Stated Income Mortgages for Retired Home Buyers
by Janet in Pikeville, Tennessee
Janet ask Kate about stated income mortgages for retired home buyers: After the financial crisis of 2008, loans that did not require verification of income suddenly became known by the media as liar loans. But gradually, they are regaining favor with financial institutions. Meet Janet, a retired home buyer, who doesn't have run-of-the mill income. Nor is she a typical stated income borrower. Let's look at her options.
Ask Kate: Traditional Lender Financing Without Employment By Janet in Pikeville, Tennessee
I'm almost 60 years of age.
I want to buy the house I live in by borrowing from a traditional mortgage lender.
I had a 2-year agreement with the owner, in writing, to go traditional by the end of that time. That will be in one year.
I have left the workforce and have a plan using my Profit Sharing money to live on until age 62. At that time, I'll sign up for Social Security.
Here's the question; do you think a bank or mortgage company will finance this house by a written financial plan in place of income?
Say, I write out my money plan using my savings (without a lien) and my eligibility for Social Security Income in 2 years, to prove that I can make the mortgage payments. It's a stretch but I really don't want to return to the workforce.
Kate's Answer: Traditional Lender Financing Without Employment
Kudos! You are not waiting until the eleventh hour to finance the house you want to buy.
But while you have income, it is not the run-of-the mill income. Neither are you a typical stated income borrower.
Because of this, you'll want to interview lenders carefully about their programs before turning over your paperwork. (More on this later.)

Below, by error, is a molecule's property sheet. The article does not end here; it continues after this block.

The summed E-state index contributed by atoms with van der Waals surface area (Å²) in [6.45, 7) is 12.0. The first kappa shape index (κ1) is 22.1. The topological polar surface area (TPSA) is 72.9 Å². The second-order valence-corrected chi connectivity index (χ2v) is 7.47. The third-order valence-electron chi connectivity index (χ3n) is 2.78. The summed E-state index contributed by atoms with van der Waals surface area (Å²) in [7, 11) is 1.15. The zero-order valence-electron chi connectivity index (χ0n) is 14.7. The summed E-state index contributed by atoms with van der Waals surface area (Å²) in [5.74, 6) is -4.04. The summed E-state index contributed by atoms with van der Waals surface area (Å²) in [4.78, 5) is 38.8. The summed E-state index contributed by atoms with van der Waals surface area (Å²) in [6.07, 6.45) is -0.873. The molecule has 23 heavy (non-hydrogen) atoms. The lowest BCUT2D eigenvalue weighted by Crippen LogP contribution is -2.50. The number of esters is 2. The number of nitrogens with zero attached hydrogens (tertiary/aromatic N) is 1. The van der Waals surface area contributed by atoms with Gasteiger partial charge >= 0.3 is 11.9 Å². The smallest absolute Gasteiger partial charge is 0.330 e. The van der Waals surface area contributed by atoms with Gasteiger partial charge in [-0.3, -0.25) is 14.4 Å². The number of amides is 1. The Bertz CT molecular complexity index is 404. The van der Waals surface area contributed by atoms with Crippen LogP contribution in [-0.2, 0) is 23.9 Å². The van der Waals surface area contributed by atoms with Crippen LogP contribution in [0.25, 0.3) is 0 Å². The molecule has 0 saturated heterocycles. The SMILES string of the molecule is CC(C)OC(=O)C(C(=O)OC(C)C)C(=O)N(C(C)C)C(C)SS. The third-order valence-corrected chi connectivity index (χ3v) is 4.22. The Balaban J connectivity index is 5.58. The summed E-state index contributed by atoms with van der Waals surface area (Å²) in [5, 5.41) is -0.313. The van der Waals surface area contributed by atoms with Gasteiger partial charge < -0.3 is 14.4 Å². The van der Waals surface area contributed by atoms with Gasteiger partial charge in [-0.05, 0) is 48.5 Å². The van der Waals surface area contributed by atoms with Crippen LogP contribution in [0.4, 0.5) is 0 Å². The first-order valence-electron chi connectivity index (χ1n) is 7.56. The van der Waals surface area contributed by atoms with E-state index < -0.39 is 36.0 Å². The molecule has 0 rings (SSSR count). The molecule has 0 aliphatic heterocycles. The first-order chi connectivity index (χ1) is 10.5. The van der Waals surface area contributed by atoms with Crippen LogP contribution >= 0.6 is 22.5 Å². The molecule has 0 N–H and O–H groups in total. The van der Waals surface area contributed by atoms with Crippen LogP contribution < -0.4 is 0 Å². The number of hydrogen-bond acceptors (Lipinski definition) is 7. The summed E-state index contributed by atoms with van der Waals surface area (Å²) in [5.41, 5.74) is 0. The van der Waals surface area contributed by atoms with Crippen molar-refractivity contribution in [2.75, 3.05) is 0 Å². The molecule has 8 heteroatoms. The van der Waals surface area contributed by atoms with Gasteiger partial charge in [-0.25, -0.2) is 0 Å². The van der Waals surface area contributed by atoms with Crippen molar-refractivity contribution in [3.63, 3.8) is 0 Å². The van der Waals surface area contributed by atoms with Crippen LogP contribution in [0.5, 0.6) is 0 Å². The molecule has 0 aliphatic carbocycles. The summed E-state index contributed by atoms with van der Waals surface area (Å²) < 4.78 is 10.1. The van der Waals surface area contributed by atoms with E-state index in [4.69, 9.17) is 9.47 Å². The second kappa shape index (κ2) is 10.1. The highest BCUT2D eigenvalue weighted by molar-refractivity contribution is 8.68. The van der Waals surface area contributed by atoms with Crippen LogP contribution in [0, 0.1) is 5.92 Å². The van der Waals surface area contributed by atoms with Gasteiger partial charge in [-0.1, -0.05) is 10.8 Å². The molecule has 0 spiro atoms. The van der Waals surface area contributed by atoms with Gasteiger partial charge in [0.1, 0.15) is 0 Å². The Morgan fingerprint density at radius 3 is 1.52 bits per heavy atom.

Income vs Stated Income Mortgage Programs
The bulk of mortgage approvals are based on hourly and salaried income. Paystubs, W2s, and IRS tax returns are used to document this type of income.
But when a borrower has a complicated financial profile, producing enough income documentation to satisfy underwriting guidelines can be cumbersome. But this doesn't mean a non-traditional borrower can't afford or won't continue to make mortgage payments.
Over the years, this category of borrower has had a better chance of approval if they applied for a mortgage that allowed them to state their income on the loan application without providing income documentation. Even so, there are some wrinkles with this type of loan that I will point out in a moment.
As a side note, many people want to know about drawbacks to a stated income program. To compensate a lender for the risk of not verifying income, the loan approval is often conditioned on some combination of larger down payments, higher interest rates, and/or additional fees. But with a strong credit history, the price of the mortgage should not be much higher than a fully documented loan.
Wrinkle 1: Fixed Income for Retirees